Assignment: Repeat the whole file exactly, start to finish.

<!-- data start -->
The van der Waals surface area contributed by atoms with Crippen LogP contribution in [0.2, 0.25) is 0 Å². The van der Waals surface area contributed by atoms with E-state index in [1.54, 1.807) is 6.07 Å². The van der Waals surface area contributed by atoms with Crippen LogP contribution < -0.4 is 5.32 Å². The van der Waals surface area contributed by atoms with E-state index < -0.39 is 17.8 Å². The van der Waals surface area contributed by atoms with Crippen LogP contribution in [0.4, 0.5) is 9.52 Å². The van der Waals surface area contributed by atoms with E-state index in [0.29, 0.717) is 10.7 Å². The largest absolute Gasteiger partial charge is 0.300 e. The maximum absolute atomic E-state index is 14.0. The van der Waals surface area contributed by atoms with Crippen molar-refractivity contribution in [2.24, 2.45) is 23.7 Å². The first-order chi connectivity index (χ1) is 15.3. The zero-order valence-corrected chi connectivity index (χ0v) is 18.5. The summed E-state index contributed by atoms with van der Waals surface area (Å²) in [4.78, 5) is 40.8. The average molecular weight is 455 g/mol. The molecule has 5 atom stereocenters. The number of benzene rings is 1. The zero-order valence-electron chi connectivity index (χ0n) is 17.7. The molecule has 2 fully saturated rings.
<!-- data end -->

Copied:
The van der Waals surface area contributed by atoms with Crippen LogP contribution in [0.2, 0.25) is 0 Å². The van der Waals surface area contributed by atoms with E-state index in [1.54, 1.807) is 6.07 Å². The van der Waals surface area contributed by atoms with Crippen LogP contribution < -0.4 is 5.32 Å². The van der Waals surface area contributed by atoms with E-state index < -0.39 is 17.8 Å². The van der Waals surface area contributed by atoms with Crippen LogP contribution in [0.4, 0.5) is 9.52 Å². The van der Waals surface area contributed by atoms with E-state index in [0.29, 0.717) is 10.7 Å². The largest absolute Gasteiger partial charge is 0.300 e. The maximum absolute atomic E-state index is 14.0. The van der Waals surface area contributed by atoms with Crippen molar-refractivity contribution in [2.24, 2.45) is 23.7 Å². The first-order chi connectivity index (χ1) is 15.3. The zero-order valence-corrected chi connectivity index (χ0v) is 18.5. The summed E-state index contributed by atoms with van der Waals surface area (Å²) in [4.78, 5) is 40.8. The average molecular weight is 455 g/mol. The molecule has 5 atom stereocenters. The number of benzene rings is 1. The zero-order valence-electron chi connectivity index (χ0n) is 17.7. The molecule has 2 fully saturated rings.